Assistant Professor of Neurobiology
Dr. Sarah Latchney fell in love with the brain when she took neuroscience courses as a college student at St. Lawrence University, where she earned her Bachelor’s degree in 2006. At the time, she was fascinated by the revolutionary idea that the brain is not fixed, but instead can produce new neurons throughout life, including adulthood, through a process called neurogenesis. Her fascination with neurogenesis coupled with her curiosity in how environmental factors play a role in health and disease led her to her PhD in Toxicology from the University of Rochester in 2012. From there, her research has covered a range of topics that related to neurogenesis, spanning from molecular regulators, environmental adaptations, and neuro-immune interactions in the context of various psychiatric and neurological disorders.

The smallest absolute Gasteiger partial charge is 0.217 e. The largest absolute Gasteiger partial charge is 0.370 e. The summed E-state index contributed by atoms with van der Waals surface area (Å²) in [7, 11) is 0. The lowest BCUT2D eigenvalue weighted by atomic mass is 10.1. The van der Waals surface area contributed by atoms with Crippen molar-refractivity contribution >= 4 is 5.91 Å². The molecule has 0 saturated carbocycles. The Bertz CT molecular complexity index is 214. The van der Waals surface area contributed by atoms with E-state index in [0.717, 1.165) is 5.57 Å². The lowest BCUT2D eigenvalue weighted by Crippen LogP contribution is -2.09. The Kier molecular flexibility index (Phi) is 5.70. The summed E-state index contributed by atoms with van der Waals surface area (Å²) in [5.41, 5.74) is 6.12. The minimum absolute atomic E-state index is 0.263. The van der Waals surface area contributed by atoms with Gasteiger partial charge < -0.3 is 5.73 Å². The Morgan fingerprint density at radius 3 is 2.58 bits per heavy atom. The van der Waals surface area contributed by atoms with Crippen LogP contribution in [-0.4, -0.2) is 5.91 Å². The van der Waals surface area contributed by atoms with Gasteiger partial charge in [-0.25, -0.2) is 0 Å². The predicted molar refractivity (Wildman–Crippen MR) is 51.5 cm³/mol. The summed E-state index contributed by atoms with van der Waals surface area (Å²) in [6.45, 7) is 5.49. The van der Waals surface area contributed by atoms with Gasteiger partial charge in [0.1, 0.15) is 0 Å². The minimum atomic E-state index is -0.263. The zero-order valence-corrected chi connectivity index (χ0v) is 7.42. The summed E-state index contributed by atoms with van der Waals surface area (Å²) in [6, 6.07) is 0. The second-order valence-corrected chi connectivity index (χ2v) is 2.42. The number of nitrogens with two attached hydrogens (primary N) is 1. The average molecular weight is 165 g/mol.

Currently, Dr. Latchney’s research interests are broadly aimed at studying the impact of the environment on neural stem and progenitor cells through the intersections of neuroscience, toxicology, and environmental health. She uses ‘environment’ as an umbrella term to include anthropogenic pollutants, naturally occurring products, and pharmaceutic agents. Using neuronal cell cultures, students may join her lab and use various cellular and molecular approaches to study the effects of the environment on neuronal physiology.
Areas of Research Specialization
- Environmental Health
B.S. in Biology at St. Lawrence University, 2006
Ph.D. in Toxicology at University of Rochester Medical Center, 2012